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Very often when you code you have a flag indicating two possibilities, like this:

CACHING_AUTHORIZED
CACHING_UNAUTHORIZED

or

CACHING_ON
CACHING_OFF

If you then use a boolean to store this, very often it just "reads weird":

CACHING_ON = false;
CACHING_OFF = true;

or

CACHING_ON = true;
CACHING_OFF = false;

One of the possibility is to write:

CACHING

And then simply code using:

if ( CACHING )

or

if ( !CACHING )

but sometimes you really do want both the 'ON' and 'OFF' forms.

The thing is: it doesn't change much which one you pick, it simply doesn't make much sense, no matter how you turn it.

It is not entirely dissimilar to the "getter" problem for boolean, which is certainly subject to a lot of heated debate (should we use isConditionTrue or getIsCondition or isCondition or getCondition or simply condition or conditionTrue etc.: I'm being a bit facetious but the point stands and there have been very long debates on this and the topic certainly ain't close).

My question is different: seen that neither

CACHING_ON = false;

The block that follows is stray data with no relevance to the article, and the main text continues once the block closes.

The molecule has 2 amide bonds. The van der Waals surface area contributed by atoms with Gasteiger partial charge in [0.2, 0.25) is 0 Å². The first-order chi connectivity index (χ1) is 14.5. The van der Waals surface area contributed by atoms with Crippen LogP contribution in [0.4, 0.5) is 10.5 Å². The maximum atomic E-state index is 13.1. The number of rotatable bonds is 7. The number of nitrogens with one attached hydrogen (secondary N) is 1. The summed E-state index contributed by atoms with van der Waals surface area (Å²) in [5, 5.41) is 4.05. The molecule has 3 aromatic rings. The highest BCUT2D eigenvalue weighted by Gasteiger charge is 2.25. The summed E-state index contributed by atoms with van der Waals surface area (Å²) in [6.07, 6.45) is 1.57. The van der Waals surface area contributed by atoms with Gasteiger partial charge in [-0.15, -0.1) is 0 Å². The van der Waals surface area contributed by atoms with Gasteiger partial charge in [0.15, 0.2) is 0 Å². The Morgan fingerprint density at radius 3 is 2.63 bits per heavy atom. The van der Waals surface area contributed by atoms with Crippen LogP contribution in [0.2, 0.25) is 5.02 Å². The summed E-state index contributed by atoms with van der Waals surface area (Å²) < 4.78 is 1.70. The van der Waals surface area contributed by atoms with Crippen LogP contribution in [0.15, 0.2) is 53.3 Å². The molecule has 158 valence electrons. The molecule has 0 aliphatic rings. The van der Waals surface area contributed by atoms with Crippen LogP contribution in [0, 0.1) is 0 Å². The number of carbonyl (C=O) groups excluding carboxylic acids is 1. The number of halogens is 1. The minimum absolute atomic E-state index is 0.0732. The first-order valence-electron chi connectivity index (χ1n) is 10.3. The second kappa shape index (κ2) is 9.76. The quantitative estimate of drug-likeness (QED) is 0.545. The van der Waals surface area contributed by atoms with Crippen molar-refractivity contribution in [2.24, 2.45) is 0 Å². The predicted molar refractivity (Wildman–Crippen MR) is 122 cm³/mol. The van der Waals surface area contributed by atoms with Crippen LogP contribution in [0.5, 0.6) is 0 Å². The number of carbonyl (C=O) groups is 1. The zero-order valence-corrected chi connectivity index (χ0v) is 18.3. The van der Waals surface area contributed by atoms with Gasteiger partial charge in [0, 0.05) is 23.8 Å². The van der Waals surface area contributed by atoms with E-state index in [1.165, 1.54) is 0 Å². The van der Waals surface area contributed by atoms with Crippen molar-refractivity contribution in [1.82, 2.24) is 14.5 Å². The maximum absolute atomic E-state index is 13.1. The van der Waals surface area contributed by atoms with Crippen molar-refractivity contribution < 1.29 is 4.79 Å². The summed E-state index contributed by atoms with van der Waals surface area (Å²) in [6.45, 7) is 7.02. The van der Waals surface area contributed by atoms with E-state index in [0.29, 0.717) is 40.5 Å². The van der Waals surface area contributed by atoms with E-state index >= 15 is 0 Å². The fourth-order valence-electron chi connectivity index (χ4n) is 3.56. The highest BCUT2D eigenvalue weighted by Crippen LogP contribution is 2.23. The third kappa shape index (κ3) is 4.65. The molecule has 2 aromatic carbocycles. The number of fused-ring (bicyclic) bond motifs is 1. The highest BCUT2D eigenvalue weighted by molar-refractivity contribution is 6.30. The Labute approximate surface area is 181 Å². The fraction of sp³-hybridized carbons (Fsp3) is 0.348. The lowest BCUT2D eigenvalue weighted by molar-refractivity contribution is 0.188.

CACHING_OFF = true;

nor

CACHING_ON = true;
CACHING_OFF = false;

make sense, shouldn't we simply get rid of the boolean and do:

CACHING_ON = 1;
CACHING_OFF = 2;

Sure, you're losing the boolean but at least '1' and '2' cannot bring any confusion.

My point is: using a boolean and true/false is very often confusing because we're mixing two different things: english and logic and they simply, well, don't mix at all.

Is it bad to use an int here even tough there are only two possibilites?

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funny how SO prevents the 'subjective' tag from even being used. As if the world or every single question/answer was black or white :) – NoozNooz42 Aug 11 '10 at 15:24
1  
Why would you want both the ON and OFF forms? It would seem logical that these two fields are mutually exclusive, they both couldn't be true or false. – David Laughlin Aug 11 '10 at 16:13
    
@Dave: because when it's used as a parameter to a method it's close to impossible to read. Either you only have one form and need to do method(CACHING) and method(!CACHING) (the latter being unreadable from an english point of view) OR you need to do method(true) or method(false) which is a major PITA when there are several arguments. – NoozNooz42 Aug 11 '10 at 23:32
up vote 1 down vote accepted

Your method makes it unclear the value is a boolean. I feel like I should be able to assign the value 3.

I don't really get your point. If you have 2 booleans you're representing 4 possible states so you shouldn't really be naming the variables in a way that suggests there are only 2 options. Maybe you should be using an enum and constants or flags instead.

CACHING = ON
CACHING = OFF
CACHING = EITHER
CACHING = UNKNOWN
CACHING = UNKNOWABLE
CACHING = UNTHINKABLE
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